The signing ceremony occurred on the sidelines of the Munich Security Conference on February 14 in the presence of the Serbian and Kosovar presidents, Aleksandar Vucic and Hashim Thaci, as well as U.S. special envoy for Serbia and Kosovo Richard Grenell, who also serves as U.S. ambassador to Germany.
The move comes after the two sides last month signed an agreement on the resumption of commercial flights between Serbia and Kosovo that were halted two decades ago, when the 1998-99 Kosovo conflict escalated.
“Another milestone!” Thaci tweeted after the Munich signing ceremony, calling the agreement a “great step” toward reaching a final deal on normalizing relations between Belgrade and Pristina.
The Kosovar leader also told RFE/RL he believed that Belgrade and Pristina could reach such a deal this year.
Relations between Pristina and Belgrade have remained strained since the Kosovo war, which claimed more than 10,000 lives and left over 1 million people homeless.
Serbia continues to consider its former province part of its territory, although its independence, declared in 2008, has been recognized by about 100 countries, including the United States.
Talks on normalizing diplomatic relations were derailed in November 2018 by Pristina’s imposition of 100 percent tariffs on Serbian goods and services in response to Belgrade’s continued lobbying for countries to reverse their recognition of Kosovo.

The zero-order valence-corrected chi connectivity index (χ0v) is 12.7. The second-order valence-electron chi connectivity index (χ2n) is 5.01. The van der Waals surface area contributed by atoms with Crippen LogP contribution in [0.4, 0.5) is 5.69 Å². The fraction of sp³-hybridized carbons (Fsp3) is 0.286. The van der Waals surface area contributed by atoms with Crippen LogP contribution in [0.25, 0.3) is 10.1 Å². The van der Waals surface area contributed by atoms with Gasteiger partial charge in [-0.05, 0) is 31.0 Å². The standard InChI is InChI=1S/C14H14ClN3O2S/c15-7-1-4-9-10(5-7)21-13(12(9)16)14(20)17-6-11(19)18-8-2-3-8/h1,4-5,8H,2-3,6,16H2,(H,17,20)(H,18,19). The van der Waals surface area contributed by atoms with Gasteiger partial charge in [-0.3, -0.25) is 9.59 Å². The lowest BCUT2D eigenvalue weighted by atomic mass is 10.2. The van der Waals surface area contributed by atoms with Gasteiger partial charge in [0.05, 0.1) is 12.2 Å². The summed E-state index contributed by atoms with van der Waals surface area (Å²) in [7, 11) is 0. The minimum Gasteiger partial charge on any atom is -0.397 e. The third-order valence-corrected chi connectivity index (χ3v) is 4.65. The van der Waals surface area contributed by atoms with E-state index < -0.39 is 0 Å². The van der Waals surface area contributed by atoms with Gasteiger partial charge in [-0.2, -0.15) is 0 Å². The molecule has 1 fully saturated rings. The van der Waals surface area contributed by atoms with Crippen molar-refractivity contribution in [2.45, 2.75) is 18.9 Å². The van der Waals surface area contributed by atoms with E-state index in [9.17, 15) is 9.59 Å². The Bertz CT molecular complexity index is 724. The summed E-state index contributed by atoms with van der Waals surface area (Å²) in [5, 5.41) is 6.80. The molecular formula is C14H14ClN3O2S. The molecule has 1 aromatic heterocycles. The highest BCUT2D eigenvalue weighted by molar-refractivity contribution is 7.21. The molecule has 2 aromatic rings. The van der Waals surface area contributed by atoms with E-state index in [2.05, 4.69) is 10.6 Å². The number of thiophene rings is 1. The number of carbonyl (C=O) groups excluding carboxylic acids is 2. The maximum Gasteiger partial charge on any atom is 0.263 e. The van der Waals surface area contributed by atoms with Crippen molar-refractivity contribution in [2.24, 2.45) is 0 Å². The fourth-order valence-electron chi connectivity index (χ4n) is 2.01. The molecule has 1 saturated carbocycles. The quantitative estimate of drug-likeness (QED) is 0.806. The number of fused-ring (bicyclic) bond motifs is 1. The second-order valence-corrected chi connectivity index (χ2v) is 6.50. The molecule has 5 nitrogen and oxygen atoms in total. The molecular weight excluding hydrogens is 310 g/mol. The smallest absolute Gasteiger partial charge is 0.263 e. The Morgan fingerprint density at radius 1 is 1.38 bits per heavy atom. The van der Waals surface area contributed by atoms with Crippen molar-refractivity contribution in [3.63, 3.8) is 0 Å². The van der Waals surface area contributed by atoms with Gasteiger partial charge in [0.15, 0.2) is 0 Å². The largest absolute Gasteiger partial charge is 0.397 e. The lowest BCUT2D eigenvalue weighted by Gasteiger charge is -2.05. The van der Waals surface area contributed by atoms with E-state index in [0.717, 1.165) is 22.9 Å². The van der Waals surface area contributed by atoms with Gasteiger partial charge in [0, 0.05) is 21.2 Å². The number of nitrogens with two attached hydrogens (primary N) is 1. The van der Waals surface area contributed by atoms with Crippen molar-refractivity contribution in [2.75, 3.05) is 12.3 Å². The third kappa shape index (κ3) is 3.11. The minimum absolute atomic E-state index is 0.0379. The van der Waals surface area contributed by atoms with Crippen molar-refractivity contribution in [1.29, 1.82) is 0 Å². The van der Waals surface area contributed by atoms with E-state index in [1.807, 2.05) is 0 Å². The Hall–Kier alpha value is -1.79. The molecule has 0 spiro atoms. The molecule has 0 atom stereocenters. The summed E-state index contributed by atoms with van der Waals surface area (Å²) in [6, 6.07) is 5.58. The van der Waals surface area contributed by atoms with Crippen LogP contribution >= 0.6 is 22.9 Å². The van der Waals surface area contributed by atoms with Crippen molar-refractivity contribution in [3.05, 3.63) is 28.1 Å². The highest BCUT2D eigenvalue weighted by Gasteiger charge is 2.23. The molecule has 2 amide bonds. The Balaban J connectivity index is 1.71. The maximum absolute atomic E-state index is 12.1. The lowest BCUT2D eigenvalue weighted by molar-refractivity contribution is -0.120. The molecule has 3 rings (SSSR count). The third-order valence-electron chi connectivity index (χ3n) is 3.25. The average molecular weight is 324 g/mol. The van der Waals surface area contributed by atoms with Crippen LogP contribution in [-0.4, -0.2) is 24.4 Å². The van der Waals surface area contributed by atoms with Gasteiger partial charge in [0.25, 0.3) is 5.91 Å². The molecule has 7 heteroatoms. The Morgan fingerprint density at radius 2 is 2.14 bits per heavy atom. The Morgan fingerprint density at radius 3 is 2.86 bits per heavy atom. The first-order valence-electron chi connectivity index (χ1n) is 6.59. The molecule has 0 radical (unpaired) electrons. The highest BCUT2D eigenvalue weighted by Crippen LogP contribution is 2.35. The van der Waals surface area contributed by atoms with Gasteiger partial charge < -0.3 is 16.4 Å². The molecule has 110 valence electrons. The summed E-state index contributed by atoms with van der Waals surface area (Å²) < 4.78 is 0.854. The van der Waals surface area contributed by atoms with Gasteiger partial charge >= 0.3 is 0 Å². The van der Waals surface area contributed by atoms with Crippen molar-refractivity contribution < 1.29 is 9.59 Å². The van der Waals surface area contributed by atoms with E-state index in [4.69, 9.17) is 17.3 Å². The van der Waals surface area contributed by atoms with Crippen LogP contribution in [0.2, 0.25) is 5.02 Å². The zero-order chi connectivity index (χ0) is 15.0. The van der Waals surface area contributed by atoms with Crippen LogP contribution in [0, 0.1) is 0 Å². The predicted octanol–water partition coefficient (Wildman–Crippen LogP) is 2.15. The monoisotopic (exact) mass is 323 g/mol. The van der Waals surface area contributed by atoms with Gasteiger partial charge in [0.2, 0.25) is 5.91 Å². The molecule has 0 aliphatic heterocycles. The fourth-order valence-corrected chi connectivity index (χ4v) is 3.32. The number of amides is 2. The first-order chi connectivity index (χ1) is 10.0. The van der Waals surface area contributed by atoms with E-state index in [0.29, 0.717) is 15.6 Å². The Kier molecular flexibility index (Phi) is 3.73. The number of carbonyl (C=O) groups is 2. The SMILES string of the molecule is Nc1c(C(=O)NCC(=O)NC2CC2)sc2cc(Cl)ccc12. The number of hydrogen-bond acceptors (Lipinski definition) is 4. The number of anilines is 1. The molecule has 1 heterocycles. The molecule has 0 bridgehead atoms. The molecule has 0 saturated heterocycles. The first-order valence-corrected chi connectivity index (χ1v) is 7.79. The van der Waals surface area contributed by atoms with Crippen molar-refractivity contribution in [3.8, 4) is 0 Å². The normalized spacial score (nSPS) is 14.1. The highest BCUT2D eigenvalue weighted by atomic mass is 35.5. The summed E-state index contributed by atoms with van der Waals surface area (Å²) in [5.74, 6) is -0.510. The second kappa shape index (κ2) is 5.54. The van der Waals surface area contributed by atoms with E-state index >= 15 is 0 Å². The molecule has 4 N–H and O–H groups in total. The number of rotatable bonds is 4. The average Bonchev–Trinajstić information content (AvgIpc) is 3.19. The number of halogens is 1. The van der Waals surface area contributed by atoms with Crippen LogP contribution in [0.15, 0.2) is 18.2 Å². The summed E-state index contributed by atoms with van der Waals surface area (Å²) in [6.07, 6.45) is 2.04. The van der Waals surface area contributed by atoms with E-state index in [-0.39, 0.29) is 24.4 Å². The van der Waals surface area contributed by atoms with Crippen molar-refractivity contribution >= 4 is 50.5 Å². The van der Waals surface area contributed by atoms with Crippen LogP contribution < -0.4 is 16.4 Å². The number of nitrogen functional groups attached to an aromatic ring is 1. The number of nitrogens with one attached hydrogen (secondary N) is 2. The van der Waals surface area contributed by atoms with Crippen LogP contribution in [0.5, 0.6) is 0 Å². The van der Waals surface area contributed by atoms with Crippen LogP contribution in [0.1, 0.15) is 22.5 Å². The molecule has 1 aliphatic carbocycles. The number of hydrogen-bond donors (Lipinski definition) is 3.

After the signing ceremony in Munich, Thaci and Vucic thanked U.S. President Donald Trump for his leadership.
“We feel that this will bring us a better future and that we will ensure peace for decades to come,” the Serbian leader wrote on Twitter.
Grenell hailed Thaci and Vucic for their goodwill, saying, “What I talked to the presidents about is trying as much as possible to concentrate on economic development, jobs for the future.”
“I have to say that from the very beginning both presidents have agreed that that is the focus — how do we move forward on economic development,” he added.
In his interview with RFE/RL, Thaci said economic development and job creation was what the peoples of Kosovo, Serbia, and the entire Western Balkans “need.”
Currently, there is train link between a small city in central Serbia to a northern Kosovo town. Most people travel by car and bus on poorly maintained roads across the border.